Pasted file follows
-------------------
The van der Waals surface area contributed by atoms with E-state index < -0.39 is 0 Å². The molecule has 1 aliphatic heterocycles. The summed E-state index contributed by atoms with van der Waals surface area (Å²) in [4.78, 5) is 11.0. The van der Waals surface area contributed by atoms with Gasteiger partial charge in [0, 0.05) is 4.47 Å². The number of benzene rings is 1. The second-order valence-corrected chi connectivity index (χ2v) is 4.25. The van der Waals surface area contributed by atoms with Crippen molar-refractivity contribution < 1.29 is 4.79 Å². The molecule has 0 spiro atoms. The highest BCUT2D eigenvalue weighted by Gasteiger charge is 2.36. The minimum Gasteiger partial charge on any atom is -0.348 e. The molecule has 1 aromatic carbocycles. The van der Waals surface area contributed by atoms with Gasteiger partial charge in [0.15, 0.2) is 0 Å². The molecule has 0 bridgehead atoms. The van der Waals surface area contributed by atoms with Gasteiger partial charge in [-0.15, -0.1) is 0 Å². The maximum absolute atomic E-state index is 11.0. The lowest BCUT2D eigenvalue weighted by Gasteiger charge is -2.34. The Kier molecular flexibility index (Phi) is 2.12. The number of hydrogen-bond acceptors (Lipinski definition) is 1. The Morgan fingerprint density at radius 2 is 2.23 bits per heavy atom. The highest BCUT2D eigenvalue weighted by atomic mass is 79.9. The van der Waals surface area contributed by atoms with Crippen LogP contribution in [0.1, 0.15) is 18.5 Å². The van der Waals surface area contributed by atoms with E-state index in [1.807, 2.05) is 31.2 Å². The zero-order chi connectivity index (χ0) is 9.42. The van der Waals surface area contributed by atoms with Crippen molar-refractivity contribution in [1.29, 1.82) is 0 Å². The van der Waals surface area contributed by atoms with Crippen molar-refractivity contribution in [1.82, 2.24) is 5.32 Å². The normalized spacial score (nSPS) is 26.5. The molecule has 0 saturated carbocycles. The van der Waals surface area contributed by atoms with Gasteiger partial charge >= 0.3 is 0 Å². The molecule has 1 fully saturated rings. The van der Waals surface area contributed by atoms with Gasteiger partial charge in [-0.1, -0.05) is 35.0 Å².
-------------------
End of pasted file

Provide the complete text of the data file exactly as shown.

The van der Waals surface area contributed by atoms with E-state index < -0.39 is 0 Å². The molecule has 1 aliphatic heterocycles. The summed E-state index contributed by atoms with van der Waals surface area (Å²) in [4.78, 5) is 11.0. The van der Waals surface area contributed by atoms with Gasteiger partial charge in [0, 0.05) is 4.47 Å². The number of benzene rings is 1. The second-order valence-corrected chi connectivity index (χ2v) is 4.25. The van der Waals surface area contributed by atoms with Crippen molar-refractivity contribution < 1.29 is 4.79 Å². The molecule has 0 spiro atoms. The highest BCUT2D eigenvalue weighted by Gasteiger charge is 2.36. The minimum Gasteiger partial charge on any atom is -0.348 e. The molecule has 1 aromatic carbocycles. The van der Waals surface area contributed by atoms with Gasteiger partial charge in [0.15, 0.2) is 0 Å². The molecule has 0 bridgehead atoms. The van der Waals surface area contributed by atoms with Gasteiger partial charge in [-0.15, -0.1) is 0 Å². The maximum absolute atomic E-state index is 11.0. The lowest BCUT2D eigenvalue weighted by Gasteiger charge is -2.34. The Kier molecular flexibility index (Phi) is 2.12. The number of hydrogen-bond acceptors (Lipinski definition) is 1. The Morgan fingerprint density at radius 2 is 2.23 bits per heavy atom. The highest BCUT2D eigenvalue weighted by atomic mass is 79.9. The van der Waals surface area contributed by atoms with Crippen LogP contribution in [0.1, 0.15) is 18.5 Å². The van der Waals surface area contributed by atoms with E-state index in [1.807, 2.05) is 31.2 Å². The zero-order chi connectivity index (χ0) is 9.42. The van der Waals surface area contributed by atoms with Crippen molar-refractivity contribution in [1.29, 1.82) is 0 Å². The van der Waals surface area contributed by atoms with Crippen molar-refractivity contribution in [1.82, 2.24) is 5.32 Å². The normalized spacial score (nSPS) is 26.5. The molecule has 0 saturated carbocycles. The van der Waals surface area contributed by atoms with Gasteiger partial charge >= 0.3 is 0 Å². The molecule has 1 fully saturated rings. The van der Waals surface area contributed by atoms with Gasteiger partial charge in [-0.1, -0.05) is 35.0 Å².